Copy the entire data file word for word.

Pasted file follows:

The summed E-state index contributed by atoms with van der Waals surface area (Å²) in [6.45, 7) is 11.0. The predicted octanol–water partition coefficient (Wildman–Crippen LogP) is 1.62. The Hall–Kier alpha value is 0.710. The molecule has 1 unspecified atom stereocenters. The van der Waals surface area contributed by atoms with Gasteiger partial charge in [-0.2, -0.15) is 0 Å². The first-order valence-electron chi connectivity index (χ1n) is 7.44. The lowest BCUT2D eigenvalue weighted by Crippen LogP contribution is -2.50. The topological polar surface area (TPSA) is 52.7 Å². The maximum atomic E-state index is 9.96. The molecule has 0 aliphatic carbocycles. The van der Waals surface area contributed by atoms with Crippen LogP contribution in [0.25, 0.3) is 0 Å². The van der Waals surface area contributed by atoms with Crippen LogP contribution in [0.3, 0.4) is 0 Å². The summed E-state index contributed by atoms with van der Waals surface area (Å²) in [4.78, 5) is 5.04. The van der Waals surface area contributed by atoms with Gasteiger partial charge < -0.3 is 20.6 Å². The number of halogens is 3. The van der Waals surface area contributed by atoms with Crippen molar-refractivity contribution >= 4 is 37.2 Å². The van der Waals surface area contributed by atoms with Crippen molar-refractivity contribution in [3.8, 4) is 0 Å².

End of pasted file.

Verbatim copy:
The summed E-state index contributed by atoms with van der Waals surface area (Å²) in [6.45, 7) is 11.0. The predicted octanol–water partition coefficient (Wildman–Crippen LogP) is 1.62. The Hall–Kier alpha value is 0.710. The molecule has 1 unspecified atom stereocenters. The van der Waals surface area contributed by atoms with Gasteiger partial charge in [-0.2, -0.15) is 0 Å². The first-order valence-electron chi connectivity index (χ1n) is 7.44. The lowest BCUT2D eigenvalue weighted by Crippen LogP contribution is -2.50. The topological polar surface area (TPSA) is 52.7 Å². The maximum atomic E-state index is 9.96. The molecule has 0 aliphatic carbocycles. The van der Waals surface area contributed by atoms with Crippen LogP contribution in [0.25, 0.3) is 0 Å². The van der Waals surface area contributed by atoms with Crippen LogP contribution in [0.3, 0.4) is 0 Å². The summed E-state index contributed by atoms with van der Waals surface area (Å²) in [4.78, 5) is 5.04. The van der Waals surface area contributed by atoms with Gasteiger partial charge < -0.3 is 20.6 Å². The number of halogens is 3. The van der Waals surface area contributed by atoms with Crippen molar-refractivity contribution >= 4 is 37.2 Å². The van der Waals surface area contributed by atoms with Crippen molar-refractivity contribution in [3.8, 4) is 0 Å².